Thomas Parnell (1679-1718) was educated at Trinity College, Dublin. He took orders, but was evidently committed to a literary career. In his own time, as now, he enjoyed most fame as a poet, but he also contributed papers to the Spectator and the Guardian.
From the Preface to the Essay on the Different Styles of Poetry (1713), sigs. A4-A4V; repr. Alexander Chalmers, The Works of the English Poets (1810), IX. 413:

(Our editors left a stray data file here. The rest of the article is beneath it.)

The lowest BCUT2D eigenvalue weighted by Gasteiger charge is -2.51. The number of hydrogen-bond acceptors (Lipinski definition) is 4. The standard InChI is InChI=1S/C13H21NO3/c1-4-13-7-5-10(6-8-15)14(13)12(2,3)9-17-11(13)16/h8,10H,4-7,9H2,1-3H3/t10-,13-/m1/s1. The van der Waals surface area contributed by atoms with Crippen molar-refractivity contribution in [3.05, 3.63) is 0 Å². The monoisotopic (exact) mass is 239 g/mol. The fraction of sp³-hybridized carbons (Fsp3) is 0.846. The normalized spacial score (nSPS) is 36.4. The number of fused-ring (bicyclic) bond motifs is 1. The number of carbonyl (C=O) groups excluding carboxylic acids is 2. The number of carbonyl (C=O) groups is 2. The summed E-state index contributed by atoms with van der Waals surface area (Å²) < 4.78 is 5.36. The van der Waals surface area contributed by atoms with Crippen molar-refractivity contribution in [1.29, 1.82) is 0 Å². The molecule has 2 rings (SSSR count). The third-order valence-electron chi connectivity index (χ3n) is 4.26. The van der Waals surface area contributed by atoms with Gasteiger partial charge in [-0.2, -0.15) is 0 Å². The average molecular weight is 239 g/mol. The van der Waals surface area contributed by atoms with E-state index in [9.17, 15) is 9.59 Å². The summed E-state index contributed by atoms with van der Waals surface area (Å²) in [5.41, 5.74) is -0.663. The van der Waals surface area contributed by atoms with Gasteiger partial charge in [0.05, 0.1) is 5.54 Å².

We are much beholden to Antiquity for those excellent Compositions by which Writers at present form their Minds; but it is not so much required of us to adhere merely to their Fables, as to observe their Manner. For if we preclude our own Invention, Poetry will consist only in Expression, or Simile, or the Application of old Stories; and the utmost Character to which a Genius will arrive will depend on Imitation, or a borrowing from others, which we must agree together not to call Stealing, because we take only from the Ancients. There have been Poets amongst ourselves, such as Spencer and Milton, who have successfully ventured further. These Instances may let us see that Invention is not bounded by what has been done before, they may open our Imaginations, and be one Method of preserving us from Writing without Schemes.